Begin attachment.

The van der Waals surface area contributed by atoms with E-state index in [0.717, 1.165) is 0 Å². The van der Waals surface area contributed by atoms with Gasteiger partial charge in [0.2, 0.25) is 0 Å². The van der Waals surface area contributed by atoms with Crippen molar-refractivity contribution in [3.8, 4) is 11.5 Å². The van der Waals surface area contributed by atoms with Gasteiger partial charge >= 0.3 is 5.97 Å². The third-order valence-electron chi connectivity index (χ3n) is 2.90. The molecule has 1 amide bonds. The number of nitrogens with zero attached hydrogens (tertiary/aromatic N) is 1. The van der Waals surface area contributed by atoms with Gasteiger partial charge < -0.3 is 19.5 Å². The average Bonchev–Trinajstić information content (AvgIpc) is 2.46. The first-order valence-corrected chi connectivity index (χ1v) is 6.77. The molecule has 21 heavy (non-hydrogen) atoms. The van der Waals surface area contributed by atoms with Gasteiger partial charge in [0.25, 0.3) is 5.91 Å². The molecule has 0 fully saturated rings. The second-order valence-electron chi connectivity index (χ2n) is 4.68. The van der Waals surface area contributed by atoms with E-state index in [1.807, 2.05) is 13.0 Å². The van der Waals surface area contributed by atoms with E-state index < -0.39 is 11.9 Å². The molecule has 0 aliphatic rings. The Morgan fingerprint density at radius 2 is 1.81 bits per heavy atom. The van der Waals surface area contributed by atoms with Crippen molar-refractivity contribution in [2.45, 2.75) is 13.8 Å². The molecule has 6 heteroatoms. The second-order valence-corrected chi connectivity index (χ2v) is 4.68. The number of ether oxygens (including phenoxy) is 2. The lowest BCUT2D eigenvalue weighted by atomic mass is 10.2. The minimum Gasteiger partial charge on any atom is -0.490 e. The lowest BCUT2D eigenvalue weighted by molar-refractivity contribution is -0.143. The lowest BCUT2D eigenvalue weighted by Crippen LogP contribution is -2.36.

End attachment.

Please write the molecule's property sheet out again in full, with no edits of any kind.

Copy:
The van der Waals surface area contributed by atoms with E-state index in [0.717, 1.165) is 0 Å². The van der Waals surface area contributed by atoms with Gasteiger partial charge in [0.2, 0.25) is 0 Å². The van der Waals surface area contributed by atoms with Crippen molar-refractivity contribution in [3.8, 4) is 11.5 Å². The van der Waals surface area contributed by atoms with Gasteiger partial charge >= 0.3 is 5.97 Å². The third-order valence-electron chi connectivity index (χ3n) is 2.90. The molecule has 1 amide bonds. The number of nitrogens with zero attached hydrogens (tertiary/aromatic N) is 1. The van der Waals surface area contributed by atoms with Gasteiger partial charge < -0.3 is 19.5 Å². The average Bonchev–Trinajstić information content (AvgIpc) is 2.46. The first-order valence-corrected chi connectivity index (χ1v) is 6.77. The molecule has 21 heavy (non-hydrogen) atoms. The van der Waals surface area contributed by atoms with Gasteiger partial charge in [0.25, 0.3) is 5.91 Å². The molecule has 0 fully saturated rings. The second-order valence-electron chi connectivity index (χ2n) is 4.68. The van der Waals surface area contributed by atoms with E-state index in [1.807, 2.05) is 13.0 Å². The van der Waals surface area contributed by atoms with E-state index < -0.39 is 11.9 Å². The molecule has 0 aliphatic rings. The Morgan fingerprint density at radius 2 is 1.81 bits per heavy atom. The van der Waals surface area contributed by atoms with Crippen molar-refractivity contribution in [2.45, 2.75) is 13.8 Å². The molecule has 6 heteroatoms. The second-order valence-corrected chi connectivity index (χ2v) is 4.68. The number of ether oxygens (including phenoxy) is 2. The lowest BCUT2D eigenvalue weighted by atomic mass is 10.2. The minimum Gasteiger partial charge on any atom is -0.490 e. The lowest BCUT2D eigenvalue weighted by molar-refractivity contribution is -0.143. The lowest BCUT2D eigenvalue weighted by Crippen LogP contribution is -2.36.